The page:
Nothing beats a Christmas dinner. Hopelessly indulgent and completely enormous – it’s the one meal we look forward to all year.
Amidst all the hectic supermarket runs and last minute shopping, did you ever stop to think how wonderful it would be to serve your own home grown veggies on Christmas day? Sprouts
Not only will they taste even better that shop bought, you’ll also be able to shorten your shopping list and save a little money along the way.
And Christmas dinner just wouldn’t be quite the same without that one vegetable we all love to hate or hate to love – Brussels sprouts.
Often found hidden behind the potatoes, or doused in bacon and cream, sprouts are a mandatory part of a Christmas dinner whether you’re a lover or a hater.
Despite the difficulties we have trying to get the kids to eat them, they’re actually pretty easy going when they’re in the ground, and your Christmas guests will be beyond impressed if you say you’ve grown them yourself.
Here’s a full guide on how to plant, grow and harvest sprouts in time for next year’s Christmas dinner.
Sprouts are brassicas just like cabbage, cauliflower and broccoli, so they prefer alkaline soil which has plenty of organic material worked in. Alkaline soil means soil with a pH of 7 or above, and generally contains lots of lime, so check your soil using a DIY testing kit available at garden centres. If you have acid soil, then adding lime to your soil is highly recommended. They also prefer a site which gets plenty of sun, so make sure you consider this when planning where to plant them.
You can buy the seeds right now ready for planting indoors in February or March. You can sow directly into the ground later on in March or April, but you will have a later crop this way.
Step One Sprouts
Sow your seeds in a modular seed tray with one seed per module, about 1cm deep in compost. Water well and place your seed trays indoors in a warm light position out of direct sunlight. Keep the compost moist but be careful not to over-water.
Your seeds should germinate within three weeks. Carefully transplant the seedlings into individual pots.
When the plants have reached a height of about 10cm, you can harden them off by gradually bringing the plants outside during the day, or moving them to a greenhouse, cloche or cold frame.
Make sure to avoid late frosts, and find a sheltered position for them while they acclimatise.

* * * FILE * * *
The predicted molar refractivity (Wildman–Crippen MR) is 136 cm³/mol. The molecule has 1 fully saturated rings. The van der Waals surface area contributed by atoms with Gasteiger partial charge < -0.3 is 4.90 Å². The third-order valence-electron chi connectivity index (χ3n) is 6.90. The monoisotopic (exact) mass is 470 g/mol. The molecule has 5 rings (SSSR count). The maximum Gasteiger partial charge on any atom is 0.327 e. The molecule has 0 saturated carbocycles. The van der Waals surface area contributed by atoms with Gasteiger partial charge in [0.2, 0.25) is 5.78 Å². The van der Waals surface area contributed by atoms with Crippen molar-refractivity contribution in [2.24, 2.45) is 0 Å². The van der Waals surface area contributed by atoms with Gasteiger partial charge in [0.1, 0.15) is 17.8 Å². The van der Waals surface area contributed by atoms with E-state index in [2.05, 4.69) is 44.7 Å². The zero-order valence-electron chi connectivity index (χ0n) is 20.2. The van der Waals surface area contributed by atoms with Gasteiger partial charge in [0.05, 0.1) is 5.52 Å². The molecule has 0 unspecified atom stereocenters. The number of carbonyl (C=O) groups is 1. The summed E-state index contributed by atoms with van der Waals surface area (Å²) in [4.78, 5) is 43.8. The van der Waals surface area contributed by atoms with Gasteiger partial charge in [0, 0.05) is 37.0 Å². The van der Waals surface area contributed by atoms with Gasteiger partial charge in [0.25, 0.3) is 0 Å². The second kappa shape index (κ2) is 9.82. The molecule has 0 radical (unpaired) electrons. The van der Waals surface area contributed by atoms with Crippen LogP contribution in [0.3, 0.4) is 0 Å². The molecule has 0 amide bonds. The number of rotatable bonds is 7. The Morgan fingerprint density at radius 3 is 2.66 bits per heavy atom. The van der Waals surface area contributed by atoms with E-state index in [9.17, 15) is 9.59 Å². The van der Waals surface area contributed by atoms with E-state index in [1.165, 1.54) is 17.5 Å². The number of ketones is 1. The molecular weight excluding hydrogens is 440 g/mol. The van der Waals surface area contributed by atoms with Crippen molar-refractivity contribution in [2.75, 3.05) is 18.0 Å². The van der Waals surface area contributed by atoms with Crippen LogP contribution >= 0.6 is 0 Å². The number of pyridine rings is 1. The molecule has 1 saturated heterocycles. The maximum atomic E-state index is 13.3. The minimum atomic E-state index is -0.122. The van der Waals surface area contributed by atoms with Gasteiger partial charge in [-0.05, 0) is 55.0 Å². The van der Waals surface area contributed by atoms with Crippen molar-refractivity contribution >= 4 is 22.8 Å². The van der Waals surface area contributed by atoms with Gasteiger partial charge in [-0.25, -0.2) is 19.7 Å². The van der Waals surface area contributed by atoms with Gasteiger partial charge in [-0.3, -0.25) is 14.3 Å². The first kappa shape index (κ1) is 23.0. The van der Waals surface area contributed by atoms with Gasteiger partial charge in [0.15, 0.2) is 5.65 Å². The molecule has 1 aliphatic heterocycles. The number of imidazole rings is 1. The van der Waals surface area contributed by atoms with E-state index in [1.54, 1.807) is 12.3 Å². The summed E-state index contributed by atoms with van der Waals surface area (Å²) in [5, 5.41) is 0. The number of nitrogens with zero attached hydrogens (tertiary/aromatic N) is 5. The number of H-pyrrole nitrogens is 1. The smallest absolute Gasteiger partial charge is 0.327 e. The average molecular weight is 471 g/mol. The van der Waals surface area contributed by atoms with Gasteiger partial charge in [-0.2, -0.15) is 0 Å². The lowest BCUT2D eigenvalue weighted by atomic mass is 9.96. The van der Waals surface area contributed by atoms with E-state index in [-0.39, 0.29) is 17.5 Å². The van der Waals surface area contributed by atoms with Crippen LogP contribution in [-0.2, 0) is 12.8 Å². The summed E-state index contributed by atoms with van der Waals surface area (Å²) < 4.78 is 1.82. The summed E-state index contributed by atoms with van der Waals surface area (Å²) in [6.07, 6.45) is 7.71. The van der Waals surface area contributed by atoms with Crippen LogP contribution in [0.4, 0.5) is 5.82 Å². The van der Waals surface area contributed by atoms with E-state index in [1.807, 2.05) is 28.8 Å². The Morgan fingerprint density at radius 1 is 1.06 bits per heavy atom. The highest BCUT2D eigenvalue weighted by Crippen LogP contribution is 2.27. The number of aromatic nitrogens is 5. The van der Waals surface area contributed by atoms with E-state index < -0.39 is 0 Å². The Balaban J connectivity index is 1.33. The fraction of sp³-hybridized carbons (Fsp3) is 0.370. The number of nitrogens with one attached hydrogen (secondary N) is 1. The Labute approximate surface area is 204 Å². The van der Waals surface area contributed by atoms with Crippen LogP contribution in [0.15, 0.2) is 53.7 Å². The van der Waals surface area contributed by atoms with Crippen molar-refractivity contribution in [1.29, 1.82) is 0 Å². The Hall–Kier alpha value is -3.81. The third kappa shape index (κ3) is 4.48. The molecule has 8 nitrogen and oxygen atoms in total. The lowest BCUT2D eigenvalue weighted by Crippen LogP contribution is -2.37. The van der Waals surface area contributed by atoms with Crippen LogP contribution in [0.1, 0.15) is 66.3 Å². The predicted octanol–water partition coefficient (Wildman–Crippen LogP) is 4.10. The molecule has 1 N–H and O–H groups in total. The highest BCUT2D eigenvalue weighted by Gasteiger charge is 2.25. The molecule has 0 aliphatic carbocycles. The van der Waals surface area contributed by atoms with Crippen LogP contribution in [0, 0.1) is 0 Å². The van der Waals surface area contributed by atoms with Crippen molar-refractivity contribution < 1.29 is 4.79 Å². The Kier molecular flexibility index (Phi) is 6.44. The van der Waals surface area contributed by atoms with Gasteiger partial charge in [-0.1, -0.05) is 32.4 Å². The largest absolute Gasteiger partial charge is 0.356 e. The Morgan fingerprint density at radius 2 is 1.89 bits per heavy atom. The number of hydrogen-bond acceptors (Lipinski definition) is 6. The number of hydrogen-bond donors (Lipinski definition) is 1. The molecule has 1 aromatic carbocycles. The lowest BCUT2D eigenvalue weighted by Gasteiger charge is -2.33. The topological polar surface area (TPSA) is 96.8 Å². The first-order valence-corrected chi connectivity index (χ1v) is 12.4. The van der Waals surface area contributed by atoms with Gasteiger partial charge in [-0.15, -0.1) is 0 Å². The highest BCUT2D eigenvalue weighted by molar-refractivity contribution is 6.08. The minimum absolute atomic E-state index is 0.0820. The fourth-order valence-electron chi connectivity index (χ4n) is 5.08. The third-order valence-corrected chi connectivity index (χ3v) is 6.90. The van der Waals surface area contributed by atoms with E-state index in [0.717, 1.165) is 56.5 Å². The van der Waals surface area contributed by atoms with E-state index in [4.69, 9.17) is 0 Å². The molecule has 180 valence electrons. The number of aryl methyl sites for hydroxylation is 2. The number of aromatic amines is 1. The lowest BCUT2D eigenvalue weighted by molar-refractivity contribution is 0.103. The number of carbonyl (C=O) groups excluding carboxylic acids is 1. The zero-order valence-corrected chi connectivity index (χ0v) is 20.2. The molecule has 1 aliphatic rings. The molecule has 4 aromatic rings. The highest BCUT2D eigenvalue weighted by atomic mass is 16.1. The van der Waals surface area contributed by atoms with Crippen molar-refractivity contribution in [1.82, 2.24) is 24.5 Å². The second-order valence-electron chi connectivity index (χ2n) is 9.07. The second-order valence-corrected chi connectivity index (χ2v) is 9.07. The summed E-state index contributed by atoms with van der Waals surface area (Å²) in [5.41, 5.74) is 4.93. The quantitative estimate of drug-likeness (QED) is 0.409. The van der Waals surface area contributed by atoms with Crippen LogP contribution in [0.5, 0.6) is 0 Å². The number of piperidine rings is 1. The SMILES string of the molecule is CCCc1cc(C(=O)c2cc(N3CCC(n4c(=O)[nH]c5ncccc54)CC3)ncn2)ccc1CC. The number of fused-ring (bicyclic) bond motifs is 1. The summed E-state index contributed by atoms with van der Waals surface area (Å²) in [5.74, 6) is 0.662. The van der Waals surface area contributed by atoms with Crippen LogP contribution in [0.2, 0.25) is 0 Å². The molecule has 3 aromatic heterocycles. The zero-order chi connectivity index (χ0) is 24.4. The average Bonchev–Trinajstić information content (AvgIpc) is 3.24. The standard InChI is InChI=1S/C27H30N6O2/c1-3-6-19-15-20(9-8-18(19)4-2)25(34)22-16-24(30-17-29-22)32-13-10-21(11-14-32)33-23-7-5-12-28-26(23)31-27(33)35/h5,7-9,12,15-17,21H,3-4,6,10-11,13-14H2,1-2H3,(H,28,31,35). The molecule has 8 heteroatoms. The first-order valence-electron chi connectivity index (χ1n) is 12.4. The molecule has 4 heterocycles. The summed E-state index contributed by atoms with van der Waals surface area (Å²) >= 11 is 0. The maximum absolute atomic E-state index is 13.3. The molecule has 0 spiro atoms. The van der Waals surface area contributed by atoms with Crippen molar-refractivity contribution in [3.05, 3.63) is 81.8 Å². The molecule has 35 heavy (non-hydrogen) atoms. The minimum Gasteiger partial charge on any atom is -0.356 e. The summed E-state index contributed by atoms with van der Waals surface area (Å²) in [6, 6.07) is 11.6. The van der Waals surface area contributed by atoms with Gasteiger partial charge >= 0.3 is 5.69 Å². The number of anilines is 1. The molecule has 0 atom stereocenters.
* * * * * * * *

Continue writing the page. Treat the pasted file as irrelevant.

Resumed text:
They should be kept indoors still at night for at least a week.
Once they are acclimatised you can transplant them to their final growing site. Leave at least 70cm between each plant, as they can grow quite large. Plant them quite deep into the soil, right up to the first set of leaves, and firm them in well.
The wind can sway the plants, which damages their roots, so make sure they are fully secure. Water in well, if rain is not expected.
You can keep regularly drawing a little earth up around the base of your plants as they grow, to stop them from rocking too much in the wind.
You should also regularly water your sprouts, especially during periods of dry weather, and keep on top of removing weeds when they pop up. A nitrogen based fertiliser is also helpful, once every four weeks or so. Keep an eye out for caterpillars munching on the leaves as well!
By autumn you may need to stake your plants for support as well as the regular earthing up. Drive a wooden stake into the soil beside the plant and tie to the plant using some garden twine. Always check your plants after particularly windy weather, and firm them back in again if necessary.
By November your sprouts will be ripe for the picking! The sprouts at the bottom of the plant are always ready first so harvest gradually from the bottom up.
You’ll know they’re ready when they have grown to the right size. If they are yellowing, or have opened up, then they are past their best, so dispose of any that have. Once you have harvested all the sprouts from a plant, make sure you remove and dispose of the plant and roots so that they don’t attract pests or diseases.
Sprouts can be stored in the fridge, although they keep best in a cold and moist location. To combat the dry air of the fridge, you can wrap them in a moist towel and plastic bag with holes in, and keep them in the vegetable drawer. Don’t wash the sprouts until you are just about to use them.
Remember that sprouts improve in flavour after they have been touched by frost – so you should have beautifully fresh and perfect sprouts to harvest in December, ready for your Christmas dinner!